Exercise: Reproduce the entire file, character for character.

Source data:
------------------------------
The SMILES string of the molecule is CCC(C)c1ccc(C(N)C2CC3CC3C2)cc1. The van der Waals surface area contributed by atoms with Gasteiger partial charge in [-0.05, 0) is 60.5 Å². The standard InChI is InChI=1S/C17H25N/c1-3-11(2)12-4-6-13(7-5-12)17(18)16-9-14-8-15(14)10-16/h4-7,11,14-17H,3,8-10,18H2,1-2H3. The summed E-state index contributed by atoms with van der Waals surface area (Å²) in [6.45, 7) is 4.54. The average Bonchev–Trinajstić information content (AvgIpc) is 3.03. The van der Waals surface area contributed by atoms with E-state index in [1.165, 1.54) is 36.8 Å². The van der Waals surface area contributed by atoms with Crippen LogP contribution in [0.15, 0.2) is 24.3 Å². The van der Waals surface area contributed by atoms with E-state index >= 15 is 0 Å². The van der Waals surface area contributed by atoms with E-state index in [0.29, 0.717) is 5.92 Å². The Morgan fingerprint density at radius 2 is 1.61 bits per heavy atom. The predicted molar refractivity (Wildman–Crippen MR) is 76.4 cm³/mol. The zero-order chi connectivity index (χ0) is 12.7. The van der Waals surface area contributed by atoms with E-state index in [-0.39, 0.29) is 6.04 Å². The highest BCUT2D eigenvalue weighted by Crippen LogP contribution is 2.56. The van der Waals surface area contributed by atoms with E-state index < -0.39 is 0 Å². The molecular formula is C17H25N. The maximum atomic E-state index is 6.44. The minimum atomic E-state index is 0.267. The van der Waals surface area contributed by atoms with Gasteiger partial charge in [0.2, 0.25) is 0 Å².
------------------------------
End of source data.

The SMILES string of the molecule is CCC(C)c1ccc(C(N)C2CC3CC3C2)cc1. The van der Waals surface area contributed by atoms with Gasteiger partial charge in [-0.05, 0) is 60.5 Å². The standard InChI is InChI=1S/C17H25N/c1-3-11(2)12-4-6-13(7-5-12)17(18)16-9-14-8-15(14)10-16/h4-7,11,14-17H,3,8-10,18H2,1-2H3. The summed E-state index contributed by atoms with van der Waals surface area (Å²) in [6.45, 7) is 4.54. The average Bonchev–Trinajstić information content (AvgIpc) is 3.03. The van der Waals surface area contributed by atoms with E-state index in [1.165, 1.54) is 36.8 Å². The van der Waals surface area contributed by atoms with Crippen LogP contribution in [0.15, 0.2) is 24.3 Å². The van der Waals surface area contributed by atoms with E-state index >= 15 is 0 Å². The van der Waals surface area contributed by atoms with E-state index in [0.29, 0.717) is 5.92 Å². The Morgan fingerprint density at radius 2 is 1.61 bits per heavy atom. The predicted molar refractivity (Wildman–Crippen MR) is 76.4 cm³/mol. The zero-order chi connectivity index (χ0) is 12.7. The van der Waals surface area contributed by atoms with E-state index in [-0.39, 0.29) is 6.04 Å². The highest BCUT2D eigenvalue weighted by Crippen LogP contribution is 2.56. The van der Waals surface area contributed by atoms with E-state index < -0.39 is 0 Å². The molecular formula is C17H25N. The maximum atomic E-state index is 6.44. The minimum atomic E-state index is 0.267. The van der Waals surface area contributed by atoms with Gasteiger partial charge in [0.2, 0.25) is 0 Å².